I’ve been working with a wide range of clients and the one thing that has been on their priority list, has been research, research, research… That research comes in many forms from market intelligence to product pricing even deciding which ecommerce platform is best suited a) to the business, b) the the owner so it’s easy-to-use and c) monthly price to reflect the clients budget.
During this process I found some 10 areas that can be applied to any type of research and I wanted to share them with you.
1. Know what you need to learn. If you’re a startup, you might use market research to pinpoint your target customers. If you’re expanding, you might use it to determine where to open a new location. Stay focused by listing specific questions you must answer.
2. Research your industry. Assess whether the industry you plan to enter is growing or declining. What niches are most promising? Once you’re in business, keep up with industry news to stay on top of trends.
3. Research your target customers. If you sell within a limited area, you’ll want to know the population, income level and demographic breakdown of the residents. If you sell online, your customer base might be nationwide or worldwide, but you still need to determine how many potential customers exist.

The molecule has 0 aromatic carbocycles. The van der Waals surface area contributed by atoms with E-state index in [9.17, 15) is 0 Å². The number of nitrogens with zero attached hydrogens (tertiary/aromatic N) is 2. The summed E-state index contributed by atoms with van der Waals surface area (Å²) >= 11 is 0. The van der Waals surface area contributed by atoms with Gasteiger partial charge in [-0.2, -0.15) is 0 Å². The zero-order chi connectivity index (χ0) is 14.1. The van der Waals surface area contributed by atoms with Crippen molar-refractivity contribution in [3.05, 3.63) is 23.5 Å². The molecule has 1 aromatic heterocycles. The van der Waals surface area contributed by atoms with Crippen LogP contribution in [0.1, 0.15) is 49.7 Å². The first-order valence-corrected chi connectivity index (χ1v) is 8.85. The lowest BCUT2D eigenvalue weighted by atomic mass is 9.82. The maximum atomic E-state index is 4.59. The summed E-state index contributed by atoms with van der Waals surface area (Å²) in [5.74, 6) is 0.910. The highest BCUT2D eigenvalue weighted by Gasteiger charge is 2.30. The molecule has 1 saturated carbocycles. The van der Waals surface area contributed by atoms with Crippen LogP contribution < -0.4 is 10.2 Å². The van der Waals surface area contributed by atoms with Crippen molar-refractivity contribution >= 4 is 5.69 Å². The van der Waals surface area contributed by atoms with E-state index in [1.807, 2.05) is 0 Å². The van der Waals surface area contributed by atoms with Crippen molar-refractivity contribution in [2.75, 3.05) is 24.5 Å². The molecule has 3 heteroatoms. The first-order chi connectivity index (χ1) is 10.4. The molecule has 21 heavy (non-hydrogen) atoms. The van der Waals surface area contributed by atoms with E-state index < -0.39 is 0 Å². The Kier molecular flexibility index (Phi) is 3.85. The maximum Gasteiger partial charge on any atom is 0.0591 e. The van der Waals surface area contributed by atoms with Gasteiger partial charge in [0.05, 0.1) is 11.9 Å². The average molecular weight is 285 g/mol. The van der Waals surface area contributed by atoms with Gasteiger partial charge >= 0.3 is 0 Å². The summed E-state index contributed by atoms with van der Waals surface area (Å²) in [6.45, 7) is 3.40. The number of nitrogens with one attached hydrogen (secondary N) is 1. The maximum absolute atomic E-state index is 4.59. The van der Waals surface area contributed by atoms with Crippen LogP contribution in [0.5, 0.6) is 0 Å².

4. Research your competition. Assess your competition locally, nationally and globally. Create a “SWOT” analysis of your competition’s strengths, weaknesses, and the opportunities for and threats to your business that they pose.
5. Research your indirect competition. If you’re opening an Italian restaurant, your competition isn’t just another pizza restaurants. It’s any restaurant — and any place where people spend discretionary income, such as bars, nightclubs, bowling alley or cinema.
6. Gather published information. Go online or visit your library for information from industry publications and websites, associations, trade shows and conferences, and consumer publications. Take a look at Market Research or the Government’s Resources for Business.
7. Do surveys. Surveying potential customers is easy and free using online survey tools such as SurveyMonkey. Poll customers on your website or by e-mail, and analyse the results.
8. Focus. Recruit people from your target market for a focus group. If you target moms, for example, contact local PTAs. Pay participants for their time and get demographic information to ensure you have a broad sample. Show them your products or explain your services, and get feedback.
9. Get help. There are many free or low-cost sources of assistance, including Smarta or Startups. Contact nearby college or university business or marketing departments; sometimes professors and students will help you research as part of a class project.
10. Keep it up. Make market research part of your day-to-day business activities. Use receipts, delivery orders and invoices to track where customers come from. Monitor inventory trends to track which products sell best. Use Google alerts and Twitter search to see what people are saying about your business and your competitors. Staying on top of customers’ needs and interests will reveal potential growth areas.
Are you ready to use Market Research for your Business?